Sharing one’s story as a celibate LGBT or same-sex attracted Christian, single or coupled, rarely comes without controversy. Many people experience a good deal of cognitive dissonance when they first meet folks like us, often navigating some degree of paradox. How can a person be both LGBT and celibate? Why is it so important to talk about issues of sexuality in the first place? Why might a same-sex couple regard celibacy as an important aspect of their partnership? As we’ve been blogging, we have seen several different attempts to reconcile our own story, and the language we use to tell it, with a range of preconceived notions about sexual orientation, gender identity, spirituality, and theology.
Celibate people navigating questions of sexual orientation and gender identity frequently choose between two sets of descriptors. Increasingly, people have shown willingness to use one or more LGBT (lesbian, gay, bisexual or transgender) terms to describe their experiences. However, many others prefer to describe themselves as SSA (same-sex attracted) or struggling with SSA. Because the two of us prefer LGBT language and do not view our sexualities as struggles, people ask us a barrage of questions: “What do you think about people who advocate for gay marriage? If you’re celibate, shouldn’t you shun all language associated with the LGBT community, including partnership? Why don’t you spend more time describing your struggles against homosexual sins? Shouldn’t you describe yourselves as people who experience same-sex attraction instead of LGBT?” At the same time, we’ve noticed that people who have stories markedly different from ours also get bombarded with questions: “If you’re a guy who’s sexually attracted to guys, what’s the big deal with saying that you’re gay? Wouldn’t it be better for you to get a boyfriend and settle down? Are you simply using the language your church wants you to use in a desperate attempt to please people?”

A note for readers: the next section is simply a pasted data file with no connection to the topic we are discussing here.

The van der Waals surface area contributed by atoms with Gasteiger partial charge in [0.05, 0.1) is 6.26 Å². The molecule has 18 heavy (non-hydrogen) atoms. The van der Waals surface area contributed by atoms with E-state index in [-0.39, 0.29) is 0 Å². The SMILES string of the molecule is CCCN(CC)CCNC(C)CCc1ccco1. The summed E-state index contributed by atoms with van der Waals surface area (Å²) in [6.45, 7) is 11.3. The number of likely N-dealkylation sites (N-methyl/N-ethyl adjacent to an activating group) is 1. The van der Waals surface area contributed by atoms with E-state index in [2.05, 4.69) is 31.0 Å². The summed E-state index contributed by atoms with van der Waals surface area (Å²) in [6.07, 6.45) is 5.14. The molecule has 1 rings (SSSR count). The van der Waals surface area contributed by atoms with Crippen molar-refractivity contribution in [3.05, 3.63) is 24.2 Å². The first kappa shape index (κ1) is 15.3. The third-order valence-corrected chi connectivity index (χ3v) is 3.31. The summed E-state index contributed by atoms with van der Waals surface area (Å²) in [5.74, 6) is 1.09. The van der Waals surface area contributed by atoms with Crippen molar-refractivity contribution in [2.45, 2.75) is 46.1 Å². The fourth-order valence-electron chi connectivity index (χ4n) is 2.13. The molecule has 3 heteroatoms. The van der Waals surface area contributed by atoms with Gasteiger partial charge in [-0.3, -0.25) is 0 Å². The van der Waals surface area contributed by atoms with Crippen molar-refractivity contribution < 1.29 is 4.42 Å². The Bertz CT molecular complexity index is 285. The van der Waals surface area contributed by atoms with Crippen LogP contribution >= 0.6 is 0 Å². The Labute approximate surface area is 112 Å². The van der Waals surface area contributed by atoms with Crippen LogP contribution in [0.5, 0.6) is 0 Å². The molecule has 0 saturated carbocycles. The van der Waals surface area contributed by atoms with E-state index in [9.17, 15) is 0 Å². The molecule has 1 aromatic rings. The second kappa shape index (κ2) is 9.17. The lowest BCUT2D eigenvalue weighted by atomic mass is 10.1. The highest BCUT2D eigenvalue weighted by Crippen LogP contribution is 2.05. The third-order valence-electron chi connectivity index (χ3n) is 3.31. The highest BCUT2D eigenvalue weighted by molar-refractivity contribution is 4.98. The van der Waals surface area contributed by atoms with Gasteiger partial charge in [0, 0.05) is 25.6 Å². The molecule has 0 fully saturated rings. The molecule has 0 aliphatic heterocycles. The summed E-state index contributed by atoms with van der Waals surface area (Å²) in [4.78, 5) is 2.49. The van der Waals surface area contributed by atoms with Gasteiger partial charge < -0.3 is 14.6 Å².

Questions are not bad things. But at times, those who pose questions do so in attempt to convince the recipient to change his or her mind. Every leading question hides myriad assumptions about what is best while also asserting, whether implicitly or explicitly, that the questioner already has the answers. We’ve noted that this conversation trend seems especially pronounced when people discuss what labels best describe a person’s sexual orientation and gender identity, or inquire as to whether any label should be used at all. Even among celibate LGBT/SSA people, there can be considerable controversy regarding labels. Some people feel very strongly about always using particular monikers, while other people see the language they choose as a question of “What fits best, so I can communicate with my current audience?”